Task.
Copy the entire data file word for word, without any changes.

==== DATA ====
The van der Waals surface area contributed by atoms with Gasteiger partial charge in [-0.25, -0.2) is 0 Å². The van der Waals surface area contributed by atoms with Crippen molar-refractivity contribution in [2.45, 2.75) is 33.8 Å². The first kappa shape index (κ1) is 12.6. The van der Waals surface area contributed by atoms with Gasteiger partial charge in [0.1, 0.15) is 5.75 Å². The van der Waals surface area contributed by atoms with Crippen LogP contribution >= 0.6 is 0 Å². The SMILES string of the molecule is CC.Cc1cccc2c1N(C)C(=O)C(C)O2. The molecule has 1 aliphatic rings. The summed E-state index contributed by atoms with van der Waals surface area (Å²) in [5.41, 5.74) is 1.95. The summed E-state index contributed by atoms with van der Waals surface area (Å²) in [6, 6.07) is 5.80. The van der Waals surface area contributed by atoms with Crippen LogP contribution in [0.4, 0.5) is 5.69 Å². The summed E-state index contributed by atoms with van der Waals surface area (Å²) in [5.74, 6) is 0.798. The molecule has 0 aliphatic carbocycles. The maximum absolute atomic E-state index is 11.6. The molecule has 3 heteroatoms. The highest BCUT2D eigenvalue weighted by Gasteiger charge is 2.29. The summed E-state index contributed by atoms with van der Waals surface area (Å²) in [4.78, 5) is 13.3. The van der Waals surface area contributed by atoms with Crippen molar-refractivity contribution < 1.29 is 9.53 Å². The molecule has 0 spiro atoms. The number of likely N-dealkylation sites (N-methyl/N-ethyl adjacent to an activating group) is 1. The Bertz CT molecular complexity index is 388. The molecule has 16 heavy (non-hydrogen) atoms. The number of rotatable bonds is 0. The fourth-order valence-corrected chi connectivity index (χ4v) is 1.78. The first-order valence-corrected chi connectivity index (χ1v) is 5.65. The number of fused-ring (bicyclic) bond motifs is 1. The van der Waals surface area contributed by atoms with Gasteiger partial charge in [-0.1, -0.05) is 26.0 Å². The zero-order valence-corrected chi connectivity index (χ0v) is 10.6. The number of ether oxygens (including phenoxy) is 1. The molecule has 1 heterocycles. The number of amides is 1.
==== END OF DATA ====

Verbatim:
The van der Waals surface area contributed by atoms with Gasteiger partial charge in [-0.25, -0.2) is 0 Å². The van der Waals surface area contributed by atoms with Crippen molar-refractivity contribution in [2.45, 2.75) is 33.8 Å². The first kappa shape index (κ1) is 12.6. The van der Waals surface area contributed by atoms with Gasteiger partial charge in [0.1, 0.15) is 5.75 Å². The van der Waals surface area contributed by atoms with Crippen LogP contribution >= 0.6 is 0 Å². The SMILES string of the molecule is CC.Cc1cccc2c1N(C)C(=O)C(C)O2. The molecule has 1 aliphatic rings. The summed E-state index contributed by atoms with van der Waals surface area (Å²) in [5.41, 5.74) is 1.95. The summed E-state index contributed by atoms with van der Waals surface area (Å²) in [6, 6.07) is 5.80. The van der Waals surface area contributed by atoms with Crippen LogP contribution in [0.4, 0.5) is 5.69 Å². The summed E-state index contributed by atoms with van der Waals surface area (Å²) in [5.74, 6) is 0.798. The molecule has 0 aliphatic carbocycles. The maximum absolute atomic E-state index is 11.6. The molecule has 3 heteroatoms. The highest BCUT2D eigenvalue weighted by Gasteiger charge is 2.29. The summed E-state index contributed by atoms with van der Waals surface area (Å²) in [4.78, 5) is 13.3. The van der Waals surface area contributed by atoms with Crippen molar-refractivity contribution < 1.29 is 9.53 Å². The molecule has 0 spiro atoms. The number of likely N-dealkylation sites (N-methyl/N-ethyl adjacent to an activating group) is 1. The Bertz CT molecular complexity index is 388. The molecule has 16 heavy (non-hydrogen) atoms. The number of rotatable bonds is 0. The fourth-order valence-corrected chi connectivity index (χ4v) is 1.78. The first-order valence-corrected chi connectivity index (χ1v) is 5.65. The number of fused-ring (bicyclic) bond motifs is 1. The van der Waals surface area contributed by atoms with Gasteiger partial charge in [-0.1, -0.05) is 26.0 Å². The zero-order valence-corrected chi connectivity index (χ0v) is 10.6. The number of ether oxygens (including phenoxy) is 1. The molecule has 1 heterocycles. The number of amides is 1.